Describe one of your favorite flats.
Personally, I prefer angling from a boat. I like diversity in a flat, I like a mixed shoreline and beach, coral and mangroves… I find it more challenging. I also like some access to deep water where species like Permit and Tarpon may travel through on their way to the flat so there is potentially a surprise on every flat. I love the flats of Northern Grand Bahama because they provide such diversity in terms of species and habitats, and I thank both H2O Bonefishing and Grand Bahama Bonefishing for showing me this incredible habitat. Sandy areas mixed with grass flats and everything in between allow for just about anything to happen. If wading, I much prefer a hard consistently white sandy flat so I can get beautiful Bahamian sand between my toes … I think of Exuma for this type of flat and I am on my way there today!
When you are on the water a lot you see some weird things. What’s something you’ve seen on the water that fits that bill?
Last time I was in the field, I had some down time to actually fish… a rarity rest assured! Research and interviewing are the focus of my time in the Bahamas… that is sometimes tough because I do love to throw a line and fly! However, two things come to mind with that question. On a flat on Great Exuma in January, I was wading when I heard and then saw a 5-6 foot black tip shark beach itself while chasing its prey. Right out of the water and well up the beach, it frantically thrashed about as it tried to return to the water which it did. Before that, I had never seen something like that. I also remember being with Androsian great, Charlie Neymour on a strong outgoing tide in about 10 feet of water looking for Permit in June. The water was so hot, that large off-shore permit up to 60 or 70 lbs. came right in on the boat, taking refuge under the boat in the shade it provided… that was crazy and pretty amazing to see. I might have gone in to swim with them had the current not been so strong the fact that some large Bull Sharks had followed the permit!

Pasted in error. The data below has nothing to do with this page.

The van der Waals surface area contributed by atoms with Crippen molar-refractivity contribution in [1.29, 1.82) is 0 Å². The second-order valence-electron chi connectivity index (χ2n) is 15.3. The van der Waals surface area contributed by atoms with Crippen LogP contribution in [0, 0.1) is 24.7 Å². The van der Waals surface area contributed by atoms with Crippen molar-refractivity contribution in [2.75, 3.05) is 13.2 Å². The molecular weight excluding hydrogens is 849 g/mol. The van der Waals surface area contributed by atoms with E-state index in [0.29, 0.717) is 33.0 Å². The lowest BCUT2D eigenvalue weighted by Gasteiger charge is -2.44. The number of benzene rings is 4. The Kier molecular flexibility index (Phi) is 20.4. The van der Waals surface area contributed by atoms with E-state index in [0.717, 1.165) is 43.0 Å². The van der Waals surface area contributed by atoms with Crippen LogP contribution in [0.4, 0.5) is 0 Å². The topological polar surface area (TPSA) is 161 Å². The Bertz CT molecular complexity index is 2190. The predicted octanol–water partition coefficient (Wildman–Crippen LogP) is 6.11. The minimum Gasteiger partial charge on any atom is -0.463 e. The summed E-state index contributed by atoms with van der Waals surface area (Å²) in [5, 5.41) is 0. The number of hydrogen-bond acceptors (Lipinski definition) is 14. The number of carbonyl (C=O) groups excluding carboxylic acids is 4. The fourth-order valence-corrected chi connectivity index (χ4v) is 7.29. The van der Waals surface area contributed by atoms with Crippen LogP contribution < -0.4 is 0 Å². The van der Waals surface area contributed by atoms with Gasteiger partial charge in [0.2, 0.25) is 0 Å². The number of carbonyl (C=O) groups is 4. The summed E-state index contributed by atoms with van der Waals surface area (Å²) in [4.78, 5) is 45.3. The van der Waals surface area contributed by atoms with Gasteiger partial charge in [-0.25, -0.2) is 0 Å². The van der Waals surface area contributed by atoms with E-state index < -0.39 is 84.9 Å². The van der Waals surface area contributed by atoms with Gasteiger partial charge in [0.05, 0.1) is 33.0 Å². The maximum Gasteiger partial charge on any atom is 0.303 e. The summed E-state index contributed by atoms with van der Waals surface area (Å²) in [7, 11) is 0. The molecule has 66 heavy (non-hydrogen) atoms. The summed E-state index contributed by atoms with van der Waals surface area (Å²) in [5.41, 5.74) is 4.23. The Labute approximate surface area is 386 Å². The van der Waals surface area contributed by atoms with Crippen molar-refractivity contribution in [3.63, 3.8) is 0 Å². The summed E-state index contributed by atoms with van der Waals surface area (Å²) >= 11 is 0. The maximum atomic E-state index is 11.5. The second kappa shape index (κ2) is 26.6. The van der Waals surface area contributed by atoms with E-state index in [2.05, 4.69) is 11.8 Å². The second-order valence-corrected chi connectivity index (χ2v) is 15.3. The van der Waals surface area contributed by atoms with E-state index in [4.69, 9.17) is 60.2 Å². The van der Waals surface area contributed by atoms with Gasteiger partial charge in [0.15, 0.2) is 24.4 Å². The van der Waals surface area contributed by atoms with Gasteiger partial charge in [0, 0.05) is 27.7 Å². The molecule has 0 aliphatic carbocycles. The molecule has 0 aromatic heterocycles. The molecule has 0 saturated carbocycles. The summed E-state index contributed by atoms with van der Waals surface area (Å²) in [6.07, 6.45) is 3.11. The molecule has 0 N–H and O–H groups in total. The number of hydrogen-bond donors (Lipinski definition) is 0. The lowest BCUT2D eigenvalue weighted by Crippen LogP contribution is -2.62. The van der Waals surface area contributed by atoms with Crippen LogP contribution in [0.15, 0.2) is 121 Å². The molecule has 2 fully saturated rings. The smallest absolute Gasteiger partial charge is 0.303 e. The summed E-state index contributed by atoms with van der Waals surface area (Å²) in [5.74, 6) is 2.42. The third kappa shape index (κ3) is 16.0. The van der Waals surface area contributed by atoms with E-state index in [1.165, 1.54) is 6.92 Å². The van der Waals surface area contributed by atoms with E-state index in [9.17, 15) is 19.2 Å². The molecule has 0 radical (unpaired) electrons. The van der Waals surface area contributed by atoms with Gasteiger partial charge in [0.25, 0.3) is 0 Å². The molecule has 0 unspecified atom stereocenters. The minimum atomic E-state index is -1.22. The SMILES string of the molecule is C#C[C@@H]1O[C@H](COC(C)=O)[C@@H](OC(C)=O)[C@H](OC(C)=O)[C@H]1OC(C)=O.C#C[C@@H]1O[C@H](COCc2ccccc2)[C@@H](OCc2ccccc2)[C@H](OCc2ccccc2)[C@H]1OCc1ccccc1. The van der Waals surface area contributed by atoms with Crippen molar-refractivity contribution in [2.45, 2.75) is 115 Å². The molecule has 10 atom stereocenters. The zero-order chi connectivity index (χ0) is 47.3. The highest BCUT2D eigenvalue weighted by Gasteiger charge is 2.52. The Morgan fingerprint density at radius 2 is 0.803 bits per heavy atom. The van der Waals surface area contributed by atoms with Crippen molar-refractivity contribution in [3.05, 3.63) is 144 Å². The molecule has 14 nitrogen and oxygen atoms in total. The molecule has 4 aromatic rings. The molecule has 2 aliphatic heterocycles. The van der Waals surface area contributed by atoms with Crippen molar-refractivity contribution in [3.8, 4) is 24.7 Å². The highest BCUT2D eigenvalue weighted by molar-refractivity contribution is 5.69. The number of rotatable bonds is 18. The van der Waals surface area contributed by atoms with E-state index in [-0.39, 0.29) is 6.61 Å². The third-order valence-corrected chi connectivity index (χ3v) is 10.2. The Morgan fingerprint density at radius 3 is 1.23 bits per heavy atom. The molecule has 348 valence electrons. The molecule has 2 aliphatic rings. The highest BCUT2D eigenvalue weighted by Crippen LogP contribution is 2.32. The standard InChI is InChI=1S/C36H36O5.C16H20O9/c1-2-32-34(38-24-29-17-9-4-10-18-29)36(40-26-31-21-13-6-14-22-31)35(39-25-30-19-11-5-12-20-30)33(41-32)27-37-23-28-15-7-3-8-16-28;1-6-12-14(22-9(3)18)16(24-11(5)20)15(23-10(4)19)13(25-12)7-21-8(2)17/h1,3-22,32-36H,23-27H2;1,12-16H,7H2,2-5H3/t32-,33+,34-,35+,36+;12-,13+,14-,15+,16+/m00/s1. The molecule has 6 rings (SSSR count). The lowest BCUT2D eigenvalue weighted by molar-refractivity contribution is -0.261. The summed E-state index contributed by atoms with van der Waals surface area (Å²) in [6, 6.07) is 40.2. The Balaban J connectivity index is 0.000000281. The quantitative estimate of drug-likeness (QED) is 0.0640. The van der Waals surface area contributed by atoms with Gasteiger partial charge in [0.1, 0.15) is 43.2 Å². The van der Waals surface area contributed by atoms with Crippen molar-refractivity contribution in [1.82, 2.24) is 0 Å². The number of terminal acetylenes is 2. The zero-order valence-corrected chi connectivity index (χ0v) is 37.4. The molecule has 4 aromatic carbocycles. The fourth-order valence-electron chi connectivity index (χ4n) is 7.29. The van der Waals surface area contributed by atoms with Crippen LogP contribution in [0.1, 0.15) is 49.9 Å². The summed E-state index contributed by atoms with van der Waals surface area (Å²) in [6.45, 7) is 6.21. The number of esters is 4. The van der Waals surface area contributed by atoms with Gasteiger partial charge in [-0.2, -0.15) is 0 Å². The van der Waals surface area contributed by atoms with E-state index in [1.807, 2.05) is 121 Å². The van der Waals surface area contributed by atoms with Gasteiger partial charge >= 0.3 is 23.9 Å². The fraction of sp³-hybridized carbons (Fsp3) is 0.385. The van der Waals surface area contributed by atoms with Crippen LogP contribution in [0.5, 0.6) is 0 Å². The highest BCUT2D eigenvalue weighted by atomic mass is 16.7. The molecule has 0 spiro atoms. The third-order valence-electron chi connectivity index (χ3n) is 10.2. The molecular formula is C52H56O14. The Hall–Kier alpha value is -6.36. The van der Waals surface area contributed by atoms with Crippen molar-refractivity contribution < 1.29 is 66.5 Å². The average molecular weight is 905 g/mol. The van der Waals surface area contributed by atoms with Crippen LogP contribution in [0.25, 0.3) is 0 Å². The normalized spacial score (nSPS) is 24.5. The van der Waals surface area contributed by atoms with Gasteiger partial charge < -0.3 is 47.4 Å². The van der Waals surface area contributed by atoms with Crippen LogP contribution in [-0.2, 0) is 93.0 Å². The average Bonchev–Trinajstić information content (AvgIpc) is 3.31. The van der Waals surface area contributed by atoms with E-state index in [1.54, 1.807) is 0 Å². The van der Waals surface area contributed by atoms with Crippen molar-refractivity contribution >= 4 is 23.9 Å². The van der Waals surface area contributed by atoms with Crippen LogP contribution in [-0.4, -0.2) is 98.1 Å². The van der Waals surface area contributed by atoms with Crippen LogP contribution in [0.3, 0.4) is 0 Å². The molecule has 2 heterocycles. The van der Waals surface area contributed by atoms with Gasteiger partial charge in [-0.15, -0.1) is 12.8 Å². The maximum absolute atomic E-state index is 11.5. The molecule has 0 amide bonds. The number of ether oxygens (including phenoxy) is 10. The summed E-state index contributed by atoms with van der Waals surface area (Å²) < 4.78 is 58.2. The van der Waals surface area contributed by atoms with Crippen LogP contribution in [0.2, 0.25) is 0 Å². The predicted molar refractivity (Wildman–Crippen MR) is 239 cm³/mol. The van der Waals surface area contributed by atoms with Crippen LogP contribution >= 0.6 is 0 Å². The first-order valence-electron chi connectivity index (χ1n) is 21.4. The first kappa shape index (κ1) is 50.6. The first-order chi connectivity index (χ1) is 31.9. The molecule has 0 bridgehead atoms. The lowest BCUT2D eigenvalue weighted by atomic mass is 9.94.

Where are you headed next?
My research efforts began in 2014 and I am approaching the end of official field work. While there will always be more guides to interview (and I would love to), from a research and funding standpoint I am close to having enough interviews from each of the study islands to accurately represent the local fisheries. Currently, I am en route to Exuma to interview a few more guides and will then travel to Andros for several weeks of travel and interviews from the south end all the way to the north end. I try to interview 50% of the guides on each island so I may return to Abaco in the fall for a few days. I would love to continue this study on Acklins, Long Island, Eleuthera and other Bahamian islands, but those are not in the cards at this time!
Thanks Tom. Can’t wait to see this thing!